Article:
__________. Smith, Truman. An inquiry into the origin of modern anaesthesia. Hartford, Brown and Gross, 1867. 165 p. Portrait of Wells.
__________. Portrait of Horace Wells. Engraved.
- Wood, Alexander (1855) - see - Wood Library-Museum Reprints
Wood Library-Museum of Anesthesiology. History of Anesthesiology Reprint Series.
Part 1 (1971):
Long, Crawford W. An Account of the first use of Sulphuric Ether by Inhalation as an Anaesthetic in Surgical Operations. Reprint from: Southern Medical and Surgical Journal, v. 5, no. 12, December 1849.
Sims, J. Marion. The Discovery of Anaesthesia. Reprint from: Virginia Medical Monthly, v. 4, no. 2, May 1877.
Part 2 (1972):
Bigelow, Henry J. Insensibility during surgical operations produced by inhalation.. Reprint from: Boston Medical and Surgical Journal, v. 35, no. 16, Nov. 18, 1846.
The first thorough account of the use of sulfuric etherization, read before the Boston Society of Medical Improvement on November 8, 1846. An abstract was previously read before the American Academy of Arts and Sciences on November 3, 1846.
Bigelow, Henry J. Surgical operations performed during insensibility produced by the inhalation of sulphuric ether. Reprint from The Lancet (this is his earlier report in the Boston Med. & Surg. Jour.)
Part 5 (1975):
Hickman, Henry H. A Letter on suspended animation, containing experiments shewing that it may be safely employed during operations on animals, with the view of ascertaining its probable utility in surgical operations on the human subject. Ironbridge, W. Smith, 1824.
Jackson, Dennis E. "A new method for the production of general analgesia and anaesthesia with a description of the apparatus used." Reprint from: Journal of Laboratory and Clinical Medicine, v. 1, no. 1, October 1915.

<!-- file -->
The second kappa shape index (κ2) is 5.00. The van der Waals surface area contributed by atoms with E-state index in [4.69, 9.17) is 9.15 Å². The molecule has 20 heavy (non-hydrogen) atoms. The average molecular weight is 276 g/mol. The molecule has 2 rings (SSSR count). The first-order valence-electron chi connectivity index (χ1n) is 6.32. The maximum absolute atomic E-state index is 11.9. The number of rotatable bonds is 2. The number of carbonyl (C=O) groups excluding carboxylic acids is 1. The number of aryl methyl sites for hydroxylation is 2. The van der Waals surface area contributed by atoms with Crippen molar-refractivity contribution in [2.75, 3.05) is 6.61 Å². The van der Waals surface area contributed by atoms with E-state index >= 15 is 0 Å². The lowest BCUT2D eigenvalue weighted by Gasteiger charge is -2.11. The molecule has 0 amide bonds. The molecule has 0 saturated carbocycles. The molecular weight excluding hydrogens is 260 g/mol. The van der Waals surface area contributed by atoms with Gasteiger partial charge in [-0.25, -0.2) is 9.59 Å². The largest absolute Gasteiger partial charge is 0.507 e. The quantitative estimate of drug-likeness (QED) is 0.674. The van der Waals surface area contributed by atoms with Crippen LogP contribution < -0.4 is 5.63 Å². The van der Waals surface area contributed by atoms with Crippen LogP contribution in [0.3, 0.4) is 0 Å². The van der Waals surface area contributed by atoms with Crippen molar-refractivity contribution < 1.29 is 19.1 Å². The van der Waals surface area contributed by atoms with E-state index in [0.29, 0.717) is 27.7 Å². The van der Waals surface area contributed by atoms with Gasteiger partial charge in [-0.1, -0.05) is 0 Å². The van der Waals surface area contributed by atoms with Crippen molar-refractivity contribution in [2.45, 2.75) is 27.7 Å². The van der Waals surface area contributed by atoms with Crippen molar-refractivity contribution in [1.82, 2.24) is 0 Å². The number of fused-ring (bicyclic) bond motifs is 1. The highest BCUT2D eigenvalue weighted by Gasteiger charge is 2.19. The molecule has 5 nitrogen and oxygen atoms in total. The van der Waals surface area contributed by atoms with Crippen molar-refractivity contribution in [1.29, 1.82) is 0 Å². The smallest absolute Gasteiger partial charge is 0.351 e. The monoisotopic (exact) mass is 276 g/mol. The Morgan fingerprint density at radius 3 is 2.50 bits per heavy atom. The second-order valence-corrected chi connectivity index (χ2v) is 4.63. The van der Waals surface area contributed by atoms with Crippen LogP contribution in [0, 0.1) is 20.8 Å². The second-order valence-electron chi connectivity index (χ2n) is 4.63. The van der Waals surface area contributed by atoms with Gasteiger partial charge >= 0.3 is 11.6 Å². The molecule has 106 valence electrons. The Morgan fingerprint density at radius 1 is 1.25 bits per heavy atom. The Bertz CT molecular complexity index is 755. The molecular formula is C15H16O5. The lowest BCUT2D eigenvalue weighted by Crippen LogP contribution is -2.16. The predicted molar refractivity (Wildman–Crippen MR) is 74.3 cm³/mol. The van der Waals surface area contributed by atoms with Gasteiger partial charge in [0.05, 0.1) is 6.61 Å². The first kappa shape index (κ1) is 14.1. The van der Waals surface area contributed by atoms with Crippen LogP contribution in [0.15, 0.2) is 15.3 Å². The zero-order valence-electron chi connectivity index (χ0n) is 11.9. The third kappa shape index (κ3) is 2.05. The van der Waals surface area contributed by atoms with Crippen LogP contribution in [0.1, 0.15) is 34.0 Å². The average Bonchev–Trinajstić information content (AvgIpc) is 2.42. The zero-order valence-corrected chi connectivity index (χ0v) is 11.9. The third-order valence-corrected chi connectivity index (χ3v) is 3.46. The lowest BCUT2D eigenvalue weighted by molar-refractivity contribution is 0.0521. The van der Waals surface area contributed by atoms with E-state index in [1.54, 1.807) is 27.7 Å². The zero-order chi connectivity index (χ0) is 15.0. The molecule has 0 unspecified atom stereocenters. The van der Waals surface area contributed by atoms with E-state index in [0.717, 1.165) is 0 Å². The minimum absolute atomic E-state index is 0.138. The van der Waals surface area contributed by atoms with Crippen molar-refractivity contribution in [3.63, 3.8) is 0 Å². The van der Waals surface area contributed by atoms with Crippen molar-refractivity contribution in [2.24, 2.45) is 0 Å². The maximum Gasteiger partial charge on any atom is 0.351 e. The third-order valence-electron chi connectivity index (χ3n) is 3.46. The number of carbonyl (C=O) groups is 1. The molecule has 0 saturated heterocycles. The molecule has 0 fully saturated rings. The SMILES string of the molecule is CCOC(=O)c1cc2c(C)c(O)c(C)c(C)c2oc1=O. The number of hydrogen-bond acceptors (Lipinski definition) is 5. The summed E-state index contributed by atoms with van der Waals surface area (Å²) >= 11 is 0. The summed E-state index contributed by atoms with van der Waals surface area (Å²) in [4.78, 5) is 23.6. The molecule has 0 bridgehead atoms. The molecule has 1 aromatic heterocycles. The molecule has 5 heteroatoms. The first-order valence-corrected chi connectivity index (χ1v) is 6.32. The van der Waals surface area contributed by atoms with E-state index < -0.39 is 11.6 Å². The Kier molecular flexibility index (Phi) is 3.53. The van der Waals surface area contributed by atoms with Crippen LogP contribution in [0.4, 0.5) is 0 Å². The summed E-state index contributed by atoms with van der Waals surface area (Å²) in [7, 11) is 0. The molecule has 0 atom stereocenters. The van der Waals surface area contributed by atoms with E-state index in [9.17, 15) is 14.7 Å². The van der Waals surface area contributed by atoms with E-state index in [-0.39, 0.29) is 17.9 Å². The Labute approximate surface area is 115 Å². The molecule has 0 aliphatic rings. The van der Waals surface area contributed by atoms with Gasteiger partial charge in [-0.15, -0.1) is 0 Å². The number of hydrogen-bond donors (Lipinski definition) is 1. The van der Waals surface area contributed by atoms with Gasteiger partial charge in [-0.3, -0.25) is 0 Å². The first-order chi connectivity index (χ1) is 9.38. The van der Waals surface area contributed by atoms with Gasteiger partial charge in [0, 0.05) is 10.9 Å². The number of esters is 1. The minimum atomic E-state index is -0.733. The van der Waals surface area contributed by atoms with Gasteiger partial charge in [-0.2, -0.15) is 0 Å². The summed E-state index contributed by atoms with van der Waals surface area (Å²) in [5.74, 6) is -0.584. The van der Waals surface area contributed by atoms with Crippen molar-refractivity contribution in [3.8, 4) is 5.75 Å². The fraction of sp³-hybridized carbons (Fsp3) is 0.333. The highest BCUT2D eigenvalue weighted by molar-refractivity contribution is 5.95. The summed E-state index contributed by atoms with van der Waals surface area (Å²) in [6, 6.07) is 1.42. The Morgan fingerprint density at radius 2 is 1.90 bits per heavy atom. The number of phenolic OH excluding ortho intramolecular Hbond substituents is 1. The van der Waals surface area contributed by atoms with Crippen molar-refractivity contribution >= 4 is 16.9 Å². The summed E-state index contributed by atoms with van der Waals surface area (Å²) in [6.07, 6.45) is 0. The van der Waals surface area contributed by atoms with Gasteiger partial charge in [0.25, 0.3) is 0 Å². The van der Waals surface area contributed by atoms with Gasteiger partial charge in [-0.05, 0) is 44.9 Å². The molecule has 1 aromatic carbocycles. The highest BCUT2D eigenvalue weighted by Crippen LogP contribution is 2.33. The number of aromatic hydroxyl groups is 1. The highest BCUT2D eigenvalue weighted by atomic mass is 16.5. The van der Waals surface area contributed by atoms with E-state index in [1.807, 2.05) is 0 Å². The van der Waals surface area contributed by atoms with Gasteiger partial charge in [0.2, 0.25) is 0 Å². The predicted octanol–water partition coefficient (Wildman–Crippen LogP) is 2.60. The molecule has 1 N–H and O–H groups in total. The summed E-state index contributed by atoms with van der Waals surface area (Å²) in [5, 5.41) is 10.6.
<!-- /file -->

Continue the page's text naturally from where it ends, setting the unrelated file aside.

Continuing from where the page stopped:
Waters, Ralph M. "Clinical scope and utility of carbon dioxid filtration in inhalation anesthesia."Reprint from: Anesthesia and Analgesia, Feb. 1924.
Sword, Brian C. "The closed circle method of administration of gas anesthesia." Reprint from: Current Researches in Anesthesia & Analagesia, v. 9, no. 5, Sept.-Oct. 1930.
Part 12 (1982):
Wren, Christopher. An account of the rise and attempts, of a way to convey liquors immediately into the mass of blood. Reprint from: Philosophical Transactions of the Royal Society of London, v.1, 128-130, Dec. 4, 1665.
Rynd, Francis. "Neuralgia: Introduction of fluid to the nerve." Dublin Medical Press, v. 13, 167-168, 1845.
Wood, Alexander. "New method of treating neuralgia by the direct application of opiates to the painful points."Reprint from: Edinburgh Medical and Surgical Journal, v.82, 265-281, 1855.
Oré, Pierre-Cyprien. "De l'anesthésie produite chez l'homme par les injections de chloral dans les veines." Reprint from: Compte rendus des séances de l'Académie des Sciences, v. 78, 1874 [with English translation].
Zerfas, L.G., McCallum, J.T.C., Shonle, H.A., et. al. "Induction of anesthesia in man by intravenous injection of sodium iso-amyl-ethyl barbiturate." Proceedings of the Society for Experimental Biology and Medicine, v. 26, 399-403, 1929.
Weese, Hellmuth. Pharmakologie des intravenösen kurznarkotikums Evipan-Natrium. Reprint from: Deutsche Medizinische Wochenschrift, v. 59, p. 47-48, Jan. 13, 1933 [with English translation].
Lundy, John S. "Intravenous anesthesia: Preliminary report of the use of the two new thiobarbiturates." Proceedings of the Staff Meetings of the Mayo Clinic, v. 10, 536-543, 1935.
Woolmer, Ronald. The conquest of pain. London, Cassell, 1961. 171 p., ill., 8 plates, 9 figures.
- Wren, Christopher (1665) - see - Wood Library-Museum Reprints
- Zerfas, L.G. (1929) - see - Wood Library-Museum Reprints
The list is current through September 2017.